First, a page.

For me, this is life.

For me, this is life.


Every story is a journey – one that will take many turns before it rests. Those turns aren’t always ones we want to take, and yet sometimes you have to take them to get to an ultimate, glorious destination. Where film is concerned, this can mean pedestrian beginnings, or even comically bad ones. However, these dodgy starts can occasionally lead to incredible endings. The question becomes, is the latter worth the former?

In the early 1970’s, Philippe Petit (Joseph Gordon-Levitt) was a professional dreamer and an amateur tightrope walker. Petit would perform in public plazas around Paris, to whoever was nearby for whatever they wanted to drop into the hat. He juggled, he clowned, he mimed, and he rode a unicycle. He was chased by police, harassed by hecklers, and barely getting by. The only thing he really seemed to have going for him was a delicate romance with a fellow busker named Annie (Charlotte Le Bon).

Petit is especially enamoured with becoming a high wire walker, and trains diligently to master the art, even reaching out to a circus ringmaster named Papa Rudy (Ben Kingsley) to teach him everything he knows about balance, physics, and showmanship. As he develops a preternatural grasp of the art form, Petit begins to dream bigger and bigger…higher and higher. He starts to feel as though it’s not just about bringing the world into his act, but making his act part of the world itself.

After a daring walk across the towers of Notre Dame, Petit finds himself dreaming bigger…many stories bigger. Petit becomes fixated on walking a high wire stretched between the Twin Towers of the soon to be finished World Trade Center in New York. He is enchanted by them, seduced by them, feels as though it’s his calling to be one with them.

The trick, of course, is not only planning the stunt to the enth degree (since Petit has no interest in dying up there), but also getting everything required inside and up top. The planning and preparation of Petit’s walk is a heist worthy of Daniel Ocean, making for a fitting pledge and turn before the prestige of Petit’s greatest trick: the tightrope walk itself.


Joseph Gordon Levitt;Charlotte Le Bon


Like the very stunt it is trying to portray, witnessing THE WALK is a rare experience.

What sets it up is so curiously off-kilter, with our hero looking straight to camera and welcoming us as if we’d just tuned in to an episode of Masterpiece Theatre. What’s more, he’s doing so in a French accent that sounds like something just slightly less cartoonish that Pepe LePew. Now the actual Philippe Petit is a bit cartoonish, so the accent direction isn’t completely off the mark…but all the same there’s a world of difference between someone like Roberto Benigni and a Roberto Benigni caricature.

As if the cartoonish approach isn’t distracting enough, we continually return to Petit absurdly recounting the tale of his great masterpiece while perched on the torch of The Statue of Liberty. It’s as if we’re watching a daredevil motorcycle stuntman getting ready to jump twenty-five school buses on a Vespa scooter, but before making his approach to the ramp orders the buses get set on fire. It’s almost unbelievable that so many people involved with the execution of this film and its story structure that thought these were good ideas. Yet they did – writers, producers, the director.

You can’t blame the children for trying a stupid stunt; you have to ask where the parents were at when they could have prevented such stupidity.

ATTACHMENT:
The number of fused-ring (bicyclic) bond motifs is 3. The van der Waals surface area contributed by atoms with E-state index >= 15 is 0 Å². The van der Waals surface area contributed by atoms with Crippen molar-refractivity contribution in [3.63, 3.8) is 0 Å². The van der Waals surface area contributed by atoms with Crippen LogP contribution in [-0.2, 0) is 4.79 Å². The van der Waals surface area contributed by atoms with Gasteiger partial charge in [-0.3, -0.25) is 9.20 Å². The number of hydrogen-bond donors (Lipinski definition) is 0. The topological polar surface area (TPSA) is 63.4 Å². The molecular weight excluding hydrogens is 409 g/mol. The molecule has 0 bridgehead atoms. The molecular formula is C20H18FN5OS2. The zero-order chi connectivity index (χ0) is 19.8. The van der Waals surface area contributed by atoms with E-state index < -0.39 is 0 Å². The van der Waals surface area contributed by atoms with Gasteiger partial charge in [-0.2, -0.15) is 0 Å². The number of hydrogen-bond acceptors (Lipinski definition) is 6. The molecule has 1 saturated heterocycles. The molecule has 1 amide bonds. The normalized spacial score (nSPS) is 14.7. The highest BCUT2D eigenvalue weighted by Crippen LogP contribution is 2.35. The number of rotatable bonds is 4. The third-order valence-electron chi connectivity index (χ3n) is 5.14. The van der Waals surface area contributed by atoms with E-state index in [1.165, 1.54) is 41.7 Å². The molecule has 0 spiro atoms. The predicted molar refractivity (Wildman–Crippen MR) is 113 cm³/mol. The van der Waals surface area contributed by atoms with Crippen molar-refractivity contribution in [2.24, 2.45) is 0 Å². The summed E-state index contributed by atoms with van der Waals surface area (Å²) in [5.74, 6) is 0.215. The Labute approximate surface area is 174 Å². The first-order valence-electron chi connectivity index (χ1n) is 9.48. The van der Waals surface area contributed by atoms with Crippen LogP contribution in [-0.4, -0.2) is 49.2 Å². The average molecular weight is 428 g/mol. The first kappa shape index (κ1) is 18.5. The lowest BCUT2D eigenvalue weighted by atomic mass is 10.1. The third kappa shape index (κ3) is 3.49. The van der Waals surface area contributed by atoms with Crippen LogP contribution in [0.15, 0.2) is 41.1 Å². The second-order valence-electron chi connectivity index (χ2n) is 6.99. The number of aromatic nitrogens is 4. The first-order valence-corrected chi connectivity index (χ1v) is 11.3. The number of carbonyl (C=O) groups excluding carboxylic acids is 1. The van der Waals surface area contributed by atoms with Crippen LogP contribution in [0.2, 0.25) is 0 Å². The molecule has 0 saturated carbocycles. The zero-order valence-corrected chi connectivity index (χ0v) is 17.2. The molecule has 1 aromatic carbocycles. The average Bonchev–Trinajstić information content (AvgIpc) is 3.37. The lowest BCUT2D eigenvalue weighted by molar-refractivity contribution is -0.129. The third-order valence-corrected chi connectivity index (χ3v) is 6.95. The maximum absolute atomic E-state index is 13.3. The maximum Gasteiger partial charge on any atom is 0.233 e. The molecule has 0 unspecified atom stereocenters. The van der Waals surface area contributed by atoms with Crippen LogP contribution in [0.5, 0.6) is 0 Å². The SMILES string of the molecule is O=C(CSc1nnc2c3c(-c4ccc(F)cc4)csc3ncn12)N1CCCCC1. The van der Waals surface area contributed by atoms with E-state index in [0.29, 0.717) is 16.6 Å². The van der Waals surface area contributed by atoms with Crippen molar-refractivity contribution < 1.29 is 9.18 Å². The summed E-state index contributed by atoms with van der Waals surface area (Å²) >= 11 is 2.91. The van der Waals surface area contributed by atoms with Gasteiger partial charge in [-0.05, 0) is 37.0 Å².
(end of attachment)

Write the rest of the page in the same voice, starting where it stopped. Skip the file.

So there we sit; aghast by the brutal introduction, mildly amused by a second-act heist, and in anticipation of Petit’s first step out on to that wire…almost despite ourselves.

What follows is an example of the power of film. The visual realization of Petit’s walk is frightening, moving, otherworldly, joyous, and stunning.

It depicts the high wire act in ways that simply were not possible in 1974. The camera takes us back and forth across the line with Petit. It hovers just below his feet and even soars high above him looking over one hundred stories down to the streets of Manhattan below. For a glorious stretch, we are transported out of the theatre to experience Petit’s walk in all its majesty, insanity, and fluidity. We’re never meant to believe what we’re witnessing is real exactly, but the again, so much of what Petit did doesn’t seem real to begin with. His masterpiece seems so otherworldly, that a photorealistic rendering of it would seem ill-fitting.

It’s this entire sequence – and it’s not a short sequence – that makes THE WALK worth seeing. Not only that, but it’s a piece of filmmaking that deserves to be witnessed on the biggest screen one can find. There is a physical sensation that actually makes amazing use of the 3-D filmmaking to make one experience the freedom of being surrounded by nothing but sky, not to mention peering down off the roof of The World Trade Centre. It lifts the audience up out of their seats in ways that are usually reserved for amusement park rides. It makes up for the silliness of the film’s beginning, and leaves you feeling not only like you witnessed the walk for yourself, but that you were up on that wire with Petit.

It’s a rare experience – a film that starts off so weak that becomes something so special. Forgetting for a moment that the incredible Oscar-winning documentary about this very incident exists, one should never have to pan through the mud for an act and a half in search of the diamond that ends the film. Philippe Petit’s feat was one of life and presence – a desire to do something indelible. While the cinematic rendering of that feat is likewise infused with life and presence, the path to get there is anything but indelible, and that is a pity.


Matineescore: ★ ★ ★  out of ★ ★ ★ ★
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